Dee Alpert, a longtime special education advocate whose close analysis of official documents kept city and state officials on their toes, died suddenly over the weekend.
Alpert, who also commented frequently on GothamSchools, died of a cerebral aneurysm, according to a report from her son posted Saturday night to the NYC Education News email list.
For many years, Alpert ran the Special Education Muckraker website, which is no longer active. The site collected special education news and Alpert’s analysis of city and state education data. Alpert told EdNews.org in 2007 that she entered the special education fray after witnessing what she described as a “corrupt administrative proceeding” over the way a student had been treated by his school district.
“I’m a child of the ’60’s, and I guess that trying to right some very obvious governmental wrongs was just part of my generation’s thing,” Alpert said.
At a time when adversaries in education debates often shout past each other, Alpert earned a reputation for engaging thoughtfully with those who disagreed with her.
“I’m still in shock that she won’t be here anymore, emailing me about the latest atrocity committed against students with special needs, in that very colorful language that was her trademark,” said Kim Sweet, executive director of Advocates for Children, which assists students with special needs. “I didn’t always agree with her, but always benefited from hearing her point of view and took some comfort in knowing that someone was out there watching the DOE, State Ed, and even advocacy groups like mine with such a critical eye.”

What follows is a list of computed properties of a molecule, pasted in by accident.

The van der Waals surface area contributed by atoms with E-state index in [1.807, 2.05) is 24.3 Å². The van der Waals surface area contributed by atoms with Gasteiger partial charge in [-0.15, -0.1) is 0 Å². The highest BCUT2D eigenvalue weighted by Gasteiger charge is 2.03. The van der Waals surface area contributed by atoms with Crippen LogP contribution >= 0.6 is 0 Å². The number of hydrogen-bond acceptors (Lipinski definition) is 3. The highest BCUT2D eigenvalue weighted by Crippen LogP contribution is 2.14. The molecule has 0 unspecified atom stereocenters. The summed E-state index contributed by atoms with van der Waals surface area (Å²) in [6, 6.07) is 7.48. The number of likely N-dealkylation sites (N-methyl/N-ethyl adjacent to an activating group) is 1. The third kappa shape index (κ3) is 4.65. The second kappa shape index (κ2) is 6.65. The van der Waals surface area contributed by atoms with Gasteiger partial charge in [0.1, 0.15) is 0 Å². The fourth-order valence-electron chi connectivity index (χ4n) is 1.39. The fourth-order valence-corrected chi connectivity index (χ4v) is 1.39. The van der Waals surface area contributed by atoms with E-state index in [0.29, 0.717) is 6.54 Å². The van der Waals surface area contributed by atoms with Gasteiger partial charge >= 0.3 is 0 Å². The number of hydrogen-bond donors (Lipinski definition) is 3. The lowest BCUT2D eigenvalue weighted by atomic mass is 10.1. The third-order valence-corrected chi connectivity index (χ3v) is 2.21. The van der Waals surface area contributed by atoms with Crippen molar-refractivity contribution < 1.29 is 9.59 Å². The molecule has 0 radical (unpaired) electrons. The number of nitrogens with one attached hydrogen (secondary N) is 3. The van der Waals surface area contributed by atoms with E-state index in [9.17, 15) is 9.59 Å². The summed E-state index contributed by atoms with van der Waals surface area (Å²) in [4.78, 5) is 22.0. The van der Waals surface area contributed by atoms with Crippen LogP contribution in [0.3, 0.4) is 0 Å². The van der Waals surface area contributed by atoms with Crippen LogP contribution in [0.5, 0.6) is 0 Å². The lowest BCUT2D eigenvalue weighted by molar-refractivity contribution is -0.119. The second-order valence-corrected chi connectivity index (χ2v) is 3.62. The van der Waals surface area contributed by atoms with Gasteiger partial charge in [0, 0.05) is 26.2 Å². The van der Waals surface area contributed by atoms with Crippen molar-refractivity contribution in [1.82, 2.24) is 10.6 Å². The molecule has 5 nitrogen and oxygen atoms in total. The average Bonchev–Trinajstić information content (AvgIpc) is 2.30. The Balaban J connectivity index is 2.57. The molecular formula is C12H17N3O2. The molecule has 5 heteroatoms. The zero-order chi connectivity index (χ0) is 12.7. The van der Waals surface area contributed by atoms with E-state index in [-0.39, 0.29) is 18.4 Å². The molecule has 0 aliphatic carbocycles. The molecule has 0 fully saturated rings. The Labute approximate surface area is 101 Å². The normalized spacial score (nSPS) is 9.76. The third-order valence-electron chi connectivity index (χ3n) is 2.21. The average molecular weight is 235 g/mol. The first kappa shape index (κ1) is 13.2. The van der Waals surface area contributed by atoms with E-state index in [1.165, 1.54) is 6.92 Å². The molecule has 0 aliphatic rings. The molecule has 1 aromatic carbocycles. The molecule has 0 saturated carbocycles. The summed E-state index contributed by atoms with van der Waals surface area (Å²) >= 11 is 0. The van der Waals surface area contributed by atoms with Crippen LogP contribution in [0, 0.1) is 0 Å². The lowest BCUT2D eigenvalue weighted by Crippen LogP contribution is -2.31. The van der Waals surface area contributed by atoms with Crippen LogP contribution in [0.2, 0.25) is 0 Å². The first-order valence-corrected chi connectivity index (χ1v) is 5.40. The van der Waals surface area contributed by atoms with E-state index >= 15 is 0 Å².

Alpert applied her critical eye both to official documents — parent-activist Leonie Haimson said Alpert was the only person she knew to scour agendas for upcoming Regents meetings thoroughly — and also to analyzing education news.
The last comment she left on GothamSchools, in the wee hours of April 5 on a post about the resignation of a deputy chancellor, offers an example of Alpert’s drive to look deeper:
Perhaps this is just all Cathie Black’s move to clean out the stables of her predecessor’s hand-picked top staff and replace them with ones more to her liking. Not unusual when a CEO comes in from outside a corporation or other large entity.
Why don’t you all try to read the tea leaves and see what kind of team Black’s putting together? Better, worse, same old-same old as were around under Joel Klein?
Wrote Haimson on the NYC Public School Parents blog: “Our NYC ed list will seem empty without her.”